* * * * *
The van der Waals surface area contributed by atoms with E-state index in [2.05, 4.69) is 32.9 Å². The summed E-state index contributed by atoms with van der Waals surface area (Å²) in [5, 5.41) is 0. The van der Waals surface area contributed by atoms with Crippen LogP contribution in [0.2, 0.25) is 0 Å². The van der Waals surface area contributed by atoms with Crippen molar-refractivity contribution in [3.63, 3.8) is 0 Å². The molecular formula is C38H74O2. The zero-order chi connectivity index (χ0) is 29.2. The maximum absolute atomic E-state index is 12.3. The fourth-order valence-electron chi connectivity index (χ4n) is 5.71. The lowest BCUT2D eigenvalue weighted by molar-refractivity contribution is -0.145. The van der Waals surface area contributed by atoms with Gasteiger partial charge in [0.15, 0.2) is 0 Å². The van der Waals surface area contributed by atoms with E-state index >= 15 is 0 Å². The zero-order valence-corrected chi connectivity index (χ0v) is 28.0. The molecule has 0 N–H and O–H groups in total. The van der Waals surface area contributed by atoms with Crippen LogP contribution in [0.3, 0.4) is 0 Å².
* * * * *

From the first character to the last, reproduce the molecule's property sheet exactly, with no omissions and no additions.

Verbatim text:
The van der Waals surface area contributed by atoms with E-state index in [2.05, 4.69) is 32.9 Å². The summed E-state index contributed by atoms with van der Waals surface area (Å²) in [5, 5.41) is 0. The van der Waals surface area contributed by atoms with Crippen LogP contribution in [0.2, 0.25) is 0 Å². The van der Waals surface area contributed by atoms with Crippen molar-refractivity contribution in [3.63, 3.8) is 0 Å². The molecular formula is C38H74O2. The zero-order chi connectivity index (χ0) is 29.2. The maximum absolute atomic E-state index is 12.3. The fourth-order valence-electron chi connectivity index (χ4n) is 5.71. The lowest BCUT2D eigenvalue weighted by molar-refractivity contribution is -0.145. The van der Waals surface area contributed by atoms with Gasteiger partial charge in [0.15, 0.2) is 0 Å². The van der Waals surface area contributed by atoms with E-state index >= 15 is 0 Å². The zero-order valence-corrected chi connectivity index (χ0v) is 28.0. The molecule has 0 N–H and O–H groups in total. The van der Waals surface area contributed by atoms with Crippen LogP contribution in [0.3, 0.4) is 0 Å².